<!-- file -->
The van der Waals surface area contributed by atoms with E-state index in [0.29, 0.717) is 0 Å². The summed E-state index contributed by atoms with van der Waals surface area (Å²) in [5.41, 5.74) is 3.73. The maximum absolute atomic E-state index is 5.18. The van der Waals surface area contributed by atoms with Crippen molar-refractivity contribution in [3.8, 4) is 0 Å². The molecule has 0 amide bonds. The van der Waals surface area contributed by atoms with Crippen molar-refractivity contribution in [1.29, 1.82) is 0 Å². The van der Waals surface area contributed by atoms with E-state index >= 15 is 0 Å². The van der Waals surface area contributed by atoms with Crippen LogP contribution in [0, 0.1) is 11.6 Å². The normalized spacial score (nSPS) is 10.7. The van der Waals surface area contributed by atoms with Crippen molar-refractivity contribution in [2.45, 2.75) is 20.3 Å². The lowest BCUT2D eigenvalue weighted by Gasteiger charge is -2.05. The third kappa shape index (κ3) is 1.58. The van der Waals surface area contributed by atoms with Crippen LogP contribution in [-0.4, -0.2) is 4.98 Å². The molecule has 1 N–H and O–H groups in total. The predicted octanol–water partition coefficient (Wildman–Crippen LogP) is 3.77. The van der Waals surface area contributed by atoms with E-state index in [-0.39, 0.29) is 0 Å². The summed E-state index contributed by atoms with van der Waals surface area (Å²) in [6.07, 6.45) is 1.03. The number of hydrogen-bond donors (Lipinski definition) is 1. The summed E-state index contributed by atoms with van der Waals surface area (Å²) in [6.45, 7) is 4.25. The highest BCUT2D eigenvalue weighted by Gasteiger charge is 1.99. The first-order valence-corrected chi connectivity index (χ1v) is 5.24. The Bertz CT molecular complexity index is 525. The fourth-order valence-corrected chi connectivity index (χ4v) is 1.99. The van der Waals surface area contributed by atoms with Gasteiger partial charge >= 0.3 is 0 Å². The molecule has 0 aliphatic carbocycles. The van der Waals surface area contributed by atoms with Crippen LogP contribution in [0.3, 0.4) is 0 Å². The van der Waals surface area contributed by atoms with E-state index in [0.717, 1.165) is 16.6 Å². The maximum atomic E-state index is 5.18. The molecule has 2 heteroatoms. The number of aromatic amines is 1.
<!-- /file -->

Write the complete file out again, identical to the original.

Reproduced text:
The van der Waals surface area contributed by atoms with E-state index in [0.29, 0.717) is 0 Å². The summed E-state index contributed by atoms with van der Waals surface area (Å²) in [5.41, 5.74) is 3.73. The maximum absolute atomic E-state index is 5.18. The van der Waals surface area contributed by atoms with Crippen molar-refractivity contribution in [3.8, 4) is 0 Å². The molecule has 0 amide bonds. The van der Waals surface area contributed by atoms with Crippen molar-refractivity contribution in [1.29, 1.82) is 0 Å². The van der Waals surface area contributed by atoms with E-state index >= 15 is 0 Å². The van der Waals surface area contributed by atoms with Crippen LogP contribution in [0, 0.1) is 11.6 Å². The normalized spacial score (nSPS) is 10.7. The van der Waals surface area contributed by atoms with Crippen molar-refractivity contribution in [2.45, 2.75) is 20.3 Å². The lowest BCUT2D eigenvalue weighted by Gasteiger charge is -2.05. The third kappa shape index (κ3) is 1.58. The van der Waals surface area contributed by atoms with Crippen LogP contribution in [-0.4, -0.2) is 4.98 Å². The molecule has 1 N–H and O–H groups in total. The predicted octanol–water partition coefficient (Wildman–Crippen LogP) is 3.77. The van der Waals surface area contributed by atoms with E-state index in [-0.39, 0.29) is 0 Å². The summed E-state index contributed by atoms with van der Waals surface area (Å²) in [6.07, 6.45) is 1.03. The number of hydrogen-bond donors (Lipinski definition) is 1. The summed E-state index contributed by atoms with van der Waals surface area (Å²) in [6.45, 7) is 4.25. The highest BCUT2D eigenvalue weighted by Gasteiger charge is 1.99. The first-order valence-corrected chi connectivity index (χ1v) is 5.24. The Bertz CT molecular complexity index is 525. The fourth-order valence-corrected chi connectivity index (χ4v) is 1.99. The van der Waals surface area contributed by atoms with Gasteiger partial charge >= 0.3 is 0 Å². The molecule has 0 aliphatic carbocycles. The van der Waals surface area contributed by atoms with Crippen LogP contribution in [0.3, 0.4) is 0 Å². The van der Waals surface area contributed by atoms with E-state index in [0.717, 1.165) is 16.6 Å². The maximum atomic E-state index is 5.18. The molecule has 2 heteroatoms. The number of aromatic amines is 1.